Drumbore says the biggest difference between then and now is what has happened to the Jim Thorpe itself.
The town, which is situated along the Lehigh River in Carbon County, was a prominent part of the coal transportation pipeline and thrived throughout the 19th and 20th centuries. But as the industry declined, the city was dramatically altered and many of its buildings fell into disrepair.
What brought the town back was tourism. Many folks point to economic development driver Agnes McCartney, who helped turn around Jim Thorpe’s image as an old coal town. While many saw the town as dying off, McCartney saw a diamond in the rough.
She was able to chase down federal grants and helped to preserve assets that were already there—like the town’s train station and other historic buildings—and eventually weave together a story that drew tourists again, especially ones interested in being outside. Today, the town is a shining example of reclamation, and on a sunny Saturday in October, people filled the main street sidewalks in Jim Thorpe, stopping between quaint shops and restaurants that now fill the historic buildings there. There was hardly a vacancy to be found.
At the start, there were a lot of questions from locals. Who are these people paddling? Who are these bikers? Shouldn’t we be focused on bringing back the coal industry? But over time, the town’s concerns turned to excitement and support. More people started moving in and worked to turn abandoned buildings into retail and residencies.
“I’ve been all over the world, and the town has assets in the top ten. From the mansion, to the museum, to the opera house, to the train station, to the hiking and the story of coal,” Fogal says.
Fogal, too, has shifted his focus to biking because of the potential that has grown out from the D&L Trail, which connects people to the amenities in Jim Thorpe and the surrounding towns. And he expects that to continue, as the trail gets closer to finishing a connection to Allentown, to the south, which he hopes will attract more longer-distance riders on the 165-mile path.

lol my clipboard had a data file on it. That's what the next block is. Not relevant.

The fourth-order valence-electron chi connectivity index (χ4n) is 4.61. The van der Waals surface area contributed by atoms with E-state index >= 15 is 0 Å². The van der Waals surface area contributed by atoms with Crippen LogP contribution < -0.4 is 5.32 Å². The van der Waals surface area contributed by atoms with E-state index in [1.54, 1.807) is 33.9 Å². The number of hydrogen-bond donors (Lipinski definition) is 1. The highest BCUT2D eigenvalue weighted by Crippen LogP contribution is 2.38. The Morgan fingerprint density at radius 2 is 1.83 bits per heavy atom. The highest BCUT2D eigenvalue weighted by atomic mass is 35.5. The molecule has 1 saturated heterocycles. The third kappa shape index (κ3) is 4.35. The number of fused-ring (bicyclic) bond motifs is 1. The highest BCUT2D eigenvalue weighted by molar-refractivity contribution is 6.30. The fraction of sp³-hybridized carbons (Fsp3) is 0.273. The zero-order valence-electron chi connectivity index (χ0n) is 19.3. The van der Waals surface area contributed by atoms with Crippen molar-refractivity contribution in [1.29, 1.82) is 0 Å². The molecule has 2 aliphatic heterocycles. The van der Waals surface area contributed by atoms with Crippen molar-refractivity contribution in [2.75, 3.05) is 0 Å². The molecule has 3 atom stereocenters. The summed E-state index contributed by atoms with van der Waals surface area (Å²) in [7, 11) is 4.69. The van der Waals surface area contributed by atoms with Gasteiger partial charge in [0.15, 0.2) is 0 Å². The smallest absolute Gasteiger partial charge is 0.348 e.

The connectivity provided by the D&L Trail has been a crucial part of the continued investment in the area, says Brian Greene, Director of Trails and Conservation at the Delaware & Lehigh National Heritage Corridor, which oversees the trail.
“When we first started talking in the late 90s with people, saying we’re going to build a trail and people will come from all over to do this, there wasn’t enough there there yet,” he says. “Now when I go to those meetings, they’re already bought in. New businesses are calling and asking for trail count numbers and what riders are interested in and how to market to them. We planted a lot of seeds and 30 years later they’re bearing fruit.”
The question today is if the model that worked for Jim Thorpe will flow to other towns in the area and as successfully.
Places like White Haven, Weissport, East Penn, Slatington and Lehighton—the latter where McAward built his recreation headquarters—all could benefit from the recreation economy, and were finally connected together after the D&L opened its $5.3 million Mansion House Bridge last year. This stretch of trail connected four counties: Luzerne, Carbon, Lehigh and Northampton Counties and many communities.
“You have to build that potential economy, ” McAward, the outdoor center owner says. “The D&L Trail is going to be a major artery in this old living organism that is Carbon County.”